Computer Science 12
Sunday, May 10, 2019
- Extra-credit assignments and postponed due dates
- Tutorials on Microsoft Word (Mail Merge)
- Tutorial on computer basics (general)
- Grading scheme update (from earlier email)
- Study guide for the final exam
Deadline extended for extra-credit assignments:
You may still do the following extra-credit assignments:
- Week 8 Excel extra-credit assignments (project due Friday, May 22, 2020, no later than 6:00 PM)
- Week 9 Extra-credit project proposals (preliminary email due before final exam; project itself due Friday, May 22, 2020, no later than 6:00 PM; project MUST NOT be submitted without preliminary email due before final exam).
Deadline extended for Assignment 12:
The deadline for the assignment 12 versions of the Problem-solving paper, final version and the PowerPoint presentation, final version has been extended to Friday, May 22, 2020, no later than 6:00 PM. If there are also other, previous drafts you have not yet done, please try to get them done well before the above extended deadline, so you can get feedback on them before submitting your final version.
Practice with Microsoft Word's Mail Merge:
You will not be asked to submit an assignment using Mail Merge. But you should practice with it enough to make sure you understand what it is and how to use it.
- Word 2010: Using Mail Merge - GCF LearnFree
- Word 2010 Mail Merge - AddictiveTips
- Getting Started With Mail Merge in Word 2007 - About.com
- On the Microsoft site: (1) Use mail merge to create and print letters and other documents, and (2) How to use mail merge to create form letters in Word.
- Mail Merge with Word 2007/2016 - Graham Mayor
Also, when running Word, press [F1] for help.
Some basics of how computers work, by Marcas Neal and D. Nixon.
The following was sent to students via email in late April 2020.
In mid-March, during the transition between in-person and online classes, I announced that I would be modifying the grading scheme to place less weight on the final exam and more weight on class participation. I never quantified this, however, being too preoccupied with other aspects of the transition.
The grading scheme originally announced at the beginning of the semester gave the final exam a weight of at least 35% of the total grade. This doesn't make sense for an online course. To cut the weight of the final exam down to 20%, I will be doing the following:
1) The final versions of the problem-solving paper and the PowerPoint slideshow, which will be assigned on Sunday, May 3, will now (especially the paper) have a higher weight than they were given in the initial grading scheme. The problem-solving paper will now be worth 12% of your final score, and the PowerPoint slideshow will now be worth 6% of your final score. Neither of these assignments will require you to do anything new, but just to make corrections in light of feedback on previous versions. (In the event that you haven't done the previous versions but have shown evidence of being able to pass the course otherwise, you may request an incomplete grade if necessary to give you a few extra weeks to do these assignments after the end of the semester; you can then receive your final completed grade a few weeks late..)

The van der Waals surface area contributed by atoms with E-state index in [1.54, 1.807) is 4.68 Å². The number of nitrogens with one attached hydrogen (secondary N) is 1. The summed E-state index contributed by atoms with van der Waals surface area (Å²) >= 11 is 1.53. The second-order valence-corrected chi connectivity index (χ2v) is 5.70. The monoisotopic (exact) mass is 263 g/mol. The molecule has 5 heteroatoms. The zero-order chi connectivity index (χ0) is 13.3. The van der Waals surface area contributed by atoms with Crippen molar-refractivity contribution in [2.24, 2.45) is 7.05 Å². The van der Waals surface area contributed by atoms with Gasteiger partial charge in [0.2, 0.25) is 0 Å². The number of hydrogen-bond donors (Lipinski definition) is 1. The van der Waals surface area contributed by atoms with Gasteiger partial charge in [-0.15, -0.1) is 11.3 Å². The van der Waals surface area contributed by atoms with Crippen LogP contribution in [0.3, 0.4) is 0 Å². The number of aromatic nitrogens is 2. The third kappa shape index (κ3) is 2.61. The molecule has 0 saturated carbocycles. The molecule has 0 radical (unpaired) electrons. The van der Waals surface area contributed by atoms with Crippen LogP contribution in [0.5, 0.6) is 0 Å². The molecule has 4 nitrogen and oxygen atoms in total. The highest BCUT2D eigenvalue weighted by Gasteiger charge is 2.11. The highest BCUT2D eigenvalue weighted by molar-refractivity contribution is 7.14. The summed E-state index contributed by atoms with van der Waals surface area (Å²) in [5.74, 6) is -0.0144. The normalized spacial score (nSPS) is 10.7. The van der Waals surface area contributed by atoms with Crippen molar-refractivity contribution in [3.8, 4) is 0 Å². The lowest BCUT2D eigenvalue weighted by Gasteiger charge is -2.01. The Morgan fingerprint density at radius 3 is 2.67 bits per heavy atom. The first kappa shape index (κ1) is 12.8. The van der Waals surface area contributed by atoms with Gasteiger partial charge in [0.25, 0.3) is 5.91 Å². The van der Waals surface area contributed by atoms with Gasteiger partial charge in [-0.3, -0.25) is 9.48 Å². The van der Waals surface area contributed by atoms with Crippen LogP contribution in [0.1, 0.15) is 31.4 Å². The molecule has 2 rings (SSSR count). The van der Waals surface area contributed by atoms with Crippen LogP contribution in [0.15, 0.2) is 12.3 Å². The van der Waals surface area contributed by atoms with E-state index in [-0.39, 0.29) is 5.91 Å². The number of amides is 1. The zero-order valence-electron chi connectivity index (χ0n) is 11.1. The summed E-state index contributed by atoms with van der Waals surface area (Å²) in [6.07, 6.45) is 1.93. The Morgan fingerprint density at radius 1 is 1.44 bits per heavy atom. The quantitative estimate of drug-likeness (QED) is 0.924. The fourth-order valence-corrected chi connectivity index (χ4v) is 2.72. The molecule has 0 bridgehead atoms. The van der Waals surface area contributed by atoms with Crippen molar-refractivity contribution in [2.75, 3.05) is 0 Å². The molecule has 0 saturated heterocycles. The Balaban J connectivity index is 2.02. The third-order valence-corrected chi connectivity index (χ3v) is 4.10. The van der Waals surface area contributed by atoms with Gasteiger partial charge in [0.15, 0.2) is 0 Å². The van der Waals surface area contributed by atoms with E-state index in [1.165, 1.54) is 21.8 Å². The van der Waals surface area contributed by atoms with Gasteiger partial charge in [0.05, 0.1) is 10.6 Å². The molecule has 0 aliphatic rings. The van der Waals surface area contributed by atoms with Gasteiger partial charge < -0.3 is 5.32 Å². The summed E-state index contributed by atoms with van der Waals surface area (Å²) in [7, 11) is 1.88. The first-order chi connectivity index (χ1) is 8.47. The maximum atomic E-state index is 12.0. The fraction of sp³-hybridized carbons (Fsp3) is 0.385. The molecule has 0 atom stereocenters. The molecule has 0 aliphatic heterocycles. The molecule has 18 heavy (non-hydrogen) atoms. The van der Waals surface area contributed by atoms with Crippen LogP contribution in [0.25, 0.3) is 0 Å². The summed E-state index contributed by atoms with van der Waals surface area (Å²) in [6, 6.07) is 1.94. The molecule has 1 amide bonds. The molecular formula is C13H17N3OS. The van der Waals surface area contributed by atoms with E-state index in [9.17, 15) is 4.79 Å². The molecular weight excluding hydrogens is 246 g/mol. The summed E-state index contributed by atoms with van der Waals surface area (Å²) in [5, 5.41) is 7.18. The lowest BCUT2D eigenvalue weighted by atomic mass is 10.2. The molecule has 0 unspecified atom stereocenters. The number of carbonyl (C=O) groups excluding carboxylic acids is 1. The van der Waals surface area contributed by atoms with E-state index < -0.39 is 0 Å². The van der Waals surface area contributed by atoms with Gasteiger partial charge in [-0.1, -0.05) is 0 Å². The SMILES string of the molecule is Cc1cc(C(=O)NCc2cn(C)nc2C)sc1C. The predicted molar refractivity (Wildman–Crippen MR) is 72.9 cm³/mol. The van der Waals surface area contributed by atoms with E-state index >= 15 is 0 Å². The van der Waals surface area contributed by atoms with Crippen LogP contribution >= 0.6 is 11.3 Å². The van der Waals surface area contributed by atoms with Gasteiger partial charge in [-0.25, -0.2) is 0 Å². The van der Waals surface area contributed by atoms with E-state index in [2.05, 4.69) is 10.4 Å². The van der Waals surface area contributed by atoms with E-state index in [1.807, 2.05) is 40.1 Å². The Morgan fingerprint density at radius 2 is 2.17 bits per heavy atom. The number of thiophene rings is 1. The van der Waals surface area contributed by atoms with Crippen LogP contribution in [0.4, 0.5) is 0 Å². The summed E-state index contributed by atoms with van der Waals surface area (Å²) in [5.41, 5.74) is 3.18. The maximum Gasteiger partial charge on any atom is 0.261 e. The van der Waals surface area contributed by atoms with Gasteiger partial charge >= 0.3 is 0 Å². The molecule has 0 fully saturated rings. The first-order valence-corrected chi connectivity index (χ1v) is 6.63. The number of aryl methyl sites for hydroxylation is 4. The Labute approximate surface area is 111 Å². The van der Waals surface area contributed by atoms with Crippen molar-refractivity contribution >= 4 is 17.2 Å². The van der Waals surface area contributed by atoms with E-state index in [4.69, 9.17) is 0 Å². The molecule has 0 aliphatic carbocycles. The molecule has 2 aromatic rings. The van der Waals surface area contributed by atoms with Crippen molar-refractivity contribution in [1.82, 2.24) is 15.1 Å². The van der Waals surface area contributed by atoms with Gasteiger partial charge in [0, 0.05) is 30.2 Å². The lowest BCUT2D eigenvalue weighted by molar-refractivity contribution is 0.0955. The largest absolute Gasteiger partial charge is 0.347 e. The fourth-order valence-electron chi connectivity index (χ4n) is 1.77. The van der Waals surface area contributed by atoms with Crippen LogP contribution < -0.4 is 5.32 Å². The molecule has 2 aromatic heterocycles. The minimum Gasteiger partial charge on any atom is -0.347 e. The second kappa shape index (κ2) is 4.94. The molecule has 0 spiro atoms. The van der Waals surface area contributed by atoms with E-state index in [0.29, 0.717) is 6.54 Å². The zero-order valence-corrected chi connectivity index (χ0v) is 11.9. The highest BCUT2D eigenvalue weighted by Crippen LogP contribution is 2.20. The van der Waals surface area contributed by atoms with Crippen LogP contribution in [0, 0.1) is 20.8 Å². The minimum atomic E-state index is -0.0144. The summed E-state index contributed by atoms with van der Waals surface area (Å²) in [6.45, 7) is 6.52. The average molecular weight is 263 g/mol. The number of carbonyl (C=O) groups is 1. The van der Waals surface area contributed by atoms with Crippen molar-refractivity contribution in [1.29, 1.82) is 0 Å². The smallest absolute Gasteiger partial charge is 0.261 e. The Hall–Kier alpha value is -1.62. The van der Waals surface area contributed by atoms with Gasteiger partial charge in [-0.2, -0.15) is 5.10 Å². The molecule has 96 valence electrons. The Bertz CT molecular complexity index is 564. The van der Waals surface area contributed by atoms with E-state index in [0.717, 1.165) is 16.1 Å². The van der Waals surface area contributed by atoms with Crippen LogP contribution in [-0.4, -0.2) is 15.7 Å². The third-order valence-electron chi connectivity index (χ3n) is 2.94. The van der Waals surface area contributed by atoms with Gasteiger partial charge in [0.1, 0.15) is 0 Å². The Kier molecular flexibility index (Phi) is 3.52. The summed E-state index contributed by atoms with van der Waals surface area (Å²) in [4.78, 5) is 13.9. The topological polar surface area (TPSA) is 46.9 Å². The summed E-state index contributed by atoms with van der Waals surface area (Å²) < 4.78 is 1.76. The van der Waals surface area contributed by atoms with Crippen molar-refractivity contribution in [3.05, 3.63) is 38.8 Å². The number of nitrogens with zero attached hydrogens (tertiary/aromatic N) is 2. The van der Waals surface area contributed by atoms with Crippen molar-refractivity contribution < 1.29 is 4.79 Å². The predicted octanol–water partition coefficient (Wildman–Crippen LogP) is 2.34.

2) "Class participation," as I announced in March, is no longer just extra credit (as in the previous grading scheme) but a part of the grade itself. Because I didn't quantify this earlier (although I've mentioned it repeatedly in emails and chat), it will now be just 5% of the grade (I would have preferred to make it 10% and thus further reduce the relative weight of the final exam down to 15% of the total score.) Class participation means not just showing up but being actively engaged, e.g. by asking and answering questions at least occasionally during each online class session. If you have NOT participated much in the past, you must do so during the remaining two regular class sessions on May 3 and May 10, and you may also make up for previous lack of participation via the optional Thursday evening chats (of which there will be one this evening, April 30).
So the grading scheme is now:
~ 20% final exam.
~ 30% quizzes (both the paper quizzes and the online quizzes).
~ 12% final version of the paper on problem-solving.
~ 6% final version of the PowerPoint slideshow.
~ 27% all other homework.
~ 5% class participation.
The final exam will be given on Sunday, May 17.
As agreed to in class, the final exam will be given at 3:00 PM, rather than our usual class time of 1:00 PM. At 1:00 PM there will be a last-minute question-and-answer session.
The final exam will cover all the material covered on all the quizzes, plus a few other matters mentioned in previous quiz study guides though they did not appear on the actual quizzes themselves, plus new material covered this week. The final exam will have more short-answer essay questions than the quizzes did, although the final exam will also have Excel formula problems and fill-in-the-blanks and multiple choice questions similar to the quizzes. At least 50% of the final exam will consist of problems very similar (in both subject matter and type of problem) to those on the quizzes (especially the quizzes given during the latter half of the semester). At most 10% will deal with new material covered this week.